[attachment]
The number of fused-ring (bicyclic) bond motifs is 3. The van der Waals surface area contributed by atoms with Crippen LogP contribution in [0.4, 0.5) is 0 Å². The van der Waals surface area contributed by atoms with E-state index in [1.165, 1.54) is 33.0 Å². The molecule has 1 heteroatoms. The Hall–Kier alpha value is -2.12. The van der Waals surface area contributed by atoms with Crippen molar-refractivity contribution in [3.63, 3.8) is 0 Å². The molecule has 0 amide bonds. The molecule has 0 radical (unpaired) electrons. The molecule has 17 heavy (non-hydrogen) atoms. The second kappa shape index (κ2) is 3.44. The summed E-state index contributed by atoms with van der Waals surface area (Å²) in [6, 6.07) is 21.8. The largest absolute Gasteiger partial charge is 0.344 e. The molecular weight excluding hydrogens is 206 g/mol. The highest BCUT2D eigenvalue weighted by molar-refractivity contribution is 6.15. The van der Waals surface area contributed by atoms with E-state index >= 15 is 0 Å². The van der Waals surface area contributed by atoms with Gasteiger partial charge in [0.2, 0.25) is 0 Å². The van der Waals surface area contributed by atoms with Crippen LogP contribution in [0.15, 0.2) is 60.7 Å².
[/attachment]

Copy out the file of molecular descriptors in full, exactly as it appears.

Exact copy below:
The number of fused-ring (bicyclic) bond motifs is 3. The van der Waals surface area contributed by atoms with Crippen LogP contribution in [0.4, 0.5) is 0 Å². The van der Waals surface area contributed by atoms with E-state index in [1.165, 1.54) is 33.0 Å². The molecule has 1 heteroatoms. The Hall–Kier alpha value is -2.12. The van der Waals surface area contributed by atoms with Crippen molar-refractivity contribution in [3.63, 3.8) is 0 Å². The molecule has 0 amide bonds. The molecule has 0 radical (unpaired) electrons. The molecule has 17 heavy (non-hydrogen) atoms. The second kappa shape index (κ2) is 3.44. The summed E-state index contributed by atoms with van der Waals surface area (Å²) in [6, 6.07) is 21.8. The largest absolute Gasteiger partial charge is 0.344 e. The molecular weight excluding hydrogens is 206 g/mol. The highest BCUT2D eigenvalue weighted by molar-refractivity contribution is 6.15. The van der Waals surface area contributed by atoms with E-state index >= 15 is 0 Å². The van der Waals surface area contributed by atoms with Gasteiger partial charge in [0.2, 0.25) is 0 Å². The van der Waals surface area contributed by atoms with Crippen LogP contribution in [0.15, 0.2) is 60.7 Å².